February 17, 2013 Lebanon Middle East

2012: Best French Restaurants in Lebanon

NoGarlicNoOnions_Top10_Restaurant_Reviews_Lebanon

2012 was the year of French Bistros. A trend nowadays in Lebanon with many restaurants opening every month. The best ones, of which few FineDining places are listed below.

Chez Sophie, Mar Mikhael I love Chez Sophie to an extent that my heart dropped when I passed-by a few times and saw that it was closed… I asked around and found out that they were renovating the place and needed a month to complete. The month passed-by slowly until they finally opened again. I was eager to find»more…

Le Talleyrand, Kantary Le Talleyrand is indeed one of the oldest fine dining restaurants in Beirut. When Le Talleyrand first opened seven years ago, none of the existing fine dining restaurants had seen the light – Chez Sophie,Chez Jean-ClaudeLa Table Fine  and Burgundy where only ideas or concepts. (Read more)

Le S.T.A.Y, Beirut Souks This year, the Chaine Des Rotisseurs, Lebanon Bailliage organized their special Induction Gala dinner at the restaurant S.T.A.Y in Beirut. The occasion was not just special because it was organized at Three Star Michelin- Chef Yannick Alleno‘s restaurant, but because Chef Yannick flew in to Beirut from France especially for the occasion. Who is Chef Yannick Alleno:  »more…

La Table Fine, Jounieh A while back I wrote about my dining experience at La Table Fine and the details of why I enjoyed it. I like La Table Fine’s fine dining experience and to be honest, it’s the only high end cuisine in Lebanon’s Keserwan and Northern region. La Table Fine, part of my Top 10 best French »more…

Chez Jean-Claude, Achrafieh One of the best around. Few French bistros compare to Chez Jean-Claude, it suits all types of get-togethers and offers some of the most delicious French food in the city.   I never understood why Chez Jean-Claude is not as known as many other places in Beirut. The prices are better, the food is tastier, »more…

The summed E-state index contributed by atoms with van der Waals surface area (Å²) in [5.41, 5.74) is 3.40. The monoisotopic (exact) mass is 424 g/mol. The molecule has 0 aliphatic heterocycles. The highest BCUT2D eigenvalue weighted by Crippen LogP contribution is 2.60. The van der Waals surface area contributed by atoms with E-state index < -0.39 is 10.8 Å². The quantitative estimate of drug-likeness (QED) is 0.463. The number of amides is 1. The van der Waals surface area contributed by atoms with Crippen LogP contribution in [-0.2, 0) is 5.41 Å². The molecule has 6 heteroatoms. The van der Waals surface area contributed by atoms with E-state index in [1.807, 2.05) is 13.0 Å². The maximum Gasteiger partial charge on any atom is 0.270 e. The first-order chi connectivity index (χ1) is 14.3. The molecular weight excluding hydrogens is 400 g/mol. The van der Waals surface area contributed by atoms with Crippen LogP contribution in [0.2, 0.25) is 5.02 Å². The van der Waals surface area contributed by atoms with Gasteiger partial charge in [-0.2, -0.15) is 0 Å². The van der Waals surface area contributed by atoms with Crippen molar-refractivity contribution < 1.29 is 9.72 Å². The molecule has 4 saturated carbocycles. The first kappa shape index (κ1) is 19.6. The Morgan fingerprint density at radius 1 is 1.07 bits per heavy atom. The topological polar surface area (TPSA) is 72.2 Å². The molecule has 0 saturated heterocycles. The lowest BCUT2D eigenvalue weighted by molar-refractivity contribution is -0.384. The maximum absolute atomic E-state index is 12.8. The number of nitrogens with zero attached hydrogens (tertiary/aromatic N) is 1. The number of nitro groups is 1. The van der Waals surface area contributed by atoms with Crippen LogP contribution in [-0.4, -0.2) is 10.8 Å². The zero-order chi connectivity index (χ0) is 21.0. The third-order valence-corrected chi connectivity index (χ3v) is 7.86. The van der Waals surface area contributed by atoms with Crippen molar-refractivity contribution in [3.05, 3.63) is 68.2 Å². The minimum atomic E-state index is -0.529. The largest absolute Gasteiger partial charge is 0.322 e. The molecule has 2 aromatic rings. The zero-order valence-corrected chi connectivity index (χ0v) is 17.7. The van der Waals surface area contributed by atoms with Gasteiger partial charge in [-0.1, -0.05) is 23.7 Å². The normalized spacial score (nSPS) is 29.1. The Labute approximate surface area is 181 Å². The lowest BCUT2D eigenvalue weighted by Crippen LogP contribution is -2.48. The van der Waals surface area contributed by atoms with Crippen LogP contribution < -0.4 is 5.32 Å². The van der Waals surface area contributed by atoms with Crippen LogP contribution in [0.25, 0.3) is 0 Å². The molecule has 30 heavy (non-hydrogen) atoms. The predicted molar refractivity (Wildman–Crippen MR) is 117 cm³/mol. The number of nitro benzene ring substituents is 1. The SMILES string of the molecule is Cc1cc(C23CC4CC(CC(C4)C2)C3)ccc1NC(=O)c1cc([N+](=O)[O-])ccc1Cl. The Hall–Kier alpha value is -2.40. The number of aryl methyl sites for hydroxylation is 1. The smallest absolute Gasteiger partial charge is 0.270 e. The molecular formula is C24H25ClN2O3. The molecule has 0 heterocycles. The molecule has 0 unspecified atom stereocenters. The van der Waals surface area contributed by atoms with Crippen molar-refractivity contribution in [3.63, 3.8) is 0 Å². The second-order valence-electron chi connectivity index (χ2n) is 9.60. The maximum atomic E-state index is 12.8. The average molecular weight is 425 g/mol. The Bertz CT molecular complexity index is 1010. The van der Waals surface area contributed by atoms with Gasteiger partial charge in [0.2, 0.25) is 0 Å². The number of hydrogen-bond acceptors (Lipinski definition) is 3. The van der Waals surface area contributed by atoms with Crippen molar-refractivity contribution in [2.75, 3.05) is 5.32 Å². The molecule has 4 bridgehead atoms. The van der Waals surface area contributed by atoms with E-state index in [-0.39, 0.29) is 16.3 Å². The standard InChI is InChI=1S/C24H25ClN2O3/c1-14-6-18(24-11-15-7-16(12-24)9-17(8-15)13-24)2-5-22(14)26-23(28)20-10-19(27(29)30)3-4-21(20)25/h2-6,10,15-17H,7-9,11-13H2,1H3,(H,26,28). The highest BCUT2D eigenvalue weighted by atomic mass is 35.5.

Burgundy, Saifi It’s a great place, but way too expensive.  With a world renowned chef, I understand that you’re paying for more than just the taste – you’re also paying for the ambiance, status and the art of cuisine. But frankly, I still felt that the prices were too high. (Read More)

Le Petit Gris, Gemmayze Tucked in the heart of busy Gemmayze, Le Petit Gris, a small French bistro owned by Makram Rabbat, Gilles Assaf and Mazen Chehab, is a new gem you’ll urgently have to visit. It is located along the tiny street of the Sacre-Coeur school. Arriving at Le Petit Gris, you are welcomed into a casual fifty square »more…

Goutons Voir, Dbayeh The last time I visited Goutons Voir was earlier this year at its Achrafieh branch, just when the trend of French bistros was starting to see the light in Beirut. Ten months later, I went back to Gouton Voir, but this time in it’s new location in Dbayeh’s Junction Five. As an overview, everything in»more…

Coquelicot, Gemmayze Coquelicot, as I already mentioned previously is one of the nicest French Bistros to open in Beirut lately. I tried the place a couple of weeks before its official opening and tried their special dishes – and positively, I enjoyed and expressed my appreciation already. Today I went there again for lunch, the Bouillabaisse way. »more…

Couqley, The Alleyway Gemmayze Named after Chef Alexis Couquelet… There are certain places in Lebanon that somehow leave a certain something in your mind… Couqley is one of those places. There’s something about the place… maybe it’s location, maybe it’s the food. But the last time I was there, I was a bit disappointed and hope that the incident »more…  

Foie Gras




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